When you begin dating … avoid pairing off exclusively with one partner,” youth are counseled in For the Strength of Youth. Young women in the Murray (Utah) Little Cottonwood 12th Ward came up with an awesome way to encourage this standard.
The Laurels invited the entire priests quorum of their ward to a girl-ask-guy dance. Rather than spending the entire dance with just one guy, the girls decided it would be a lot more fun to get to know all the young men. So they “switched” dates for the dinner and dancing portion of the evening (based on names drawn out of a hat); then for photos each girl had her picture taken with all of the guys at the same time! To top the night off, the boys gave each of the girls roses.
“In working out our salvation, adversity will provide part of the perspiration. Again and again for you and me, experience after experience, we will have cause to ponder upon and rejoice in the great Atonement, [which] can bring us a brightness of hope, even amid our losses, crosses, sorrows, and disappointments.
“I praise Jesus for enduring what He endured and for descending below all things in order to comprehend all things” (Neal A. Maxwell, 29 Aug. 1999, missionary satellite broadcast).
Recent studies show that your teenage brain is still “growing,” forging connections between neurons that affect physical, mental, and emotional abilities.
“Adolescence is a time of tumultuous change in the brain,” says Jay Giedd, a child psychiatrist at the National Institute of Mental Health in Bethesda, Maryland. “Teenagers are choosing what their brains are going to be good at—learning right from wrong, responsibility or impulsiveness, thinking or video games.”
Teens who exercise their brains by learning to control their thoughts and impulses and understand abstract concepts are laying the neural foundations that will serve them for the rest of their lives.
“This argues for doing a lot of things as a teenager,” says Giedd. “You are hard-wiring your brain in adolescence. Do you want to hard-wire it for [skills and learning]—or for lying on the couch in front of the television?”
This hard-wiring also provides yet another reason for teens not to use drugs or alcohol: they could permanently alter the balance of chemicals in your brain (see U.S. News and World Report, 9 Aug. 1999, 44).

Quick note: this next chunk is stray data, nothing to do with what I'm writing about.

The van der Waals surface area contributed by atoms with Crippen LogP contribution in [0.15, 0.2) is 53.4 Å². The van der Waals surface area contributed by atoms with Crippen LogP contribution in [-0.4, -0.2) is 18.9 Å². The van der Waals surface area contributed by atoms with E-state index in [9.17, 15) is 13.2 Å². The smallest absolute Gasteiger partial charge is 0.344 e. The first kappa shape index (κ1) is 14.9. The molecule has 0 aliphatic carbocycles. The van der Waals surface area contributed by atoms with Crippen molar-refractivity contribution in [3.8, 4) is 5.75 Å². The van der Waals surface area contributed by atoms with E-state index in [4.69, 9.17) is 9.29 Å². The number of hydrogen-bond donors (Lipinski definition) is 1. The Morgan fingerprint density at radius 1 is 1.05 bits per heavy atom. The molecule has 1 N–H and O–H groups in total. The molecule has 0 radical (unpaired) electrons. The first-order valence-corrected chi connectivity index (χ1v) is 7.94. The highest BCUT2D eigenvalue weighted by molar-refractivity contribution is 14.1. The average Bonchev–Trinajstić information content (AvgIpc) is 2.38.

It’s said that membership in the Church fosters great leadership skills, and teenagers are proving it. All across North America, LDS youth are being chosen as leaders of their schools, even though they are by far in the minority.
Kari Larsen, April Pollard, and Raymond Craven of the Booneville (Mississippi) Ward are examples. In an area where there are few Church members, it was a big deal for three LDS students to be graduating together from Thrasher High School. But what was more remarkable was that Kari was senior class president and valedictorian; April was senior class secretary and salutatorian; and Raymond was voted Most Popular, Most Dependable, Class Favorite, and Mr. Thrasher High School, and received 11 awards at the school’s athletic banquet. These three also captured three of the four positions in the school’s hall of fame.
Or how about Lindsay Anderson, Staci Clark, and Mikale Clark of the Naperville (Illinois) Third Ward? Although there are only about 20 LDS students in a student body of 2,000 at Neuqua Valley High School, Lindsay serves as student body president, Staci is senior class president, and Mikale is freshman vice-president.
Then there’s Kevin and Keith Stuart (pictured above) of the McMinnville (Tennessee) Ward. With only a handful of LDS students in their school of 2,000, these twins became co-valedictorians when their top GPAs tied exactly at 4.8759.
And at Rocklin High School, LDS teens serve as student body president, senior president, junior president, and sophomore president, even though LDS youth make up only 4 percent of the student body. Russell Andrews, Gabe Shumway, Chris Jones, and Lindsey Pettey are members of the Rocklin California Stake.
Need some exciting new ideas for service projects? Check out what these youth groups have done.
Albany Georgia Stake: helped Habitat for Humanity build homes for needy families by clearing debris from 10 vacant lots.
El Paso Texas Stake: beautified their community by fulfilling the city’s request to paint giant, colorful murals over graffiti-covered walls.
Chino California Stake: helped protect the environment by planting 100 city-bought trees along a busy thoroughfare and in a park.
Moses Lake Washington Stake: aided survivors of Hurricane Mitch by gathering 463 boxes of clothing, shoes, blankets, tarps, and first aid supplies to send to Honduras. The youth involved schools, service organizations, and another church in the effort.
St. Robert Missouri Stake: stuffed 350 Christmas stockings with goodies and toys and distributed them to hospitalized children.
Hingham Massachusetts Stake: put on a carnival for homeless families.
Stevensville Montana Stake; young women of the Pine (Arizona) Ward, Bartlesville (Oklahoma) Second Ward, and Kennewick (Washington) East Stake; and young men of the Ashland (Kentucky) Ward and Crosswinds 1st (Spanish Fork, Utah) Ward: made personal hygiene kits and quilts for Kosovo victims who lost their homes.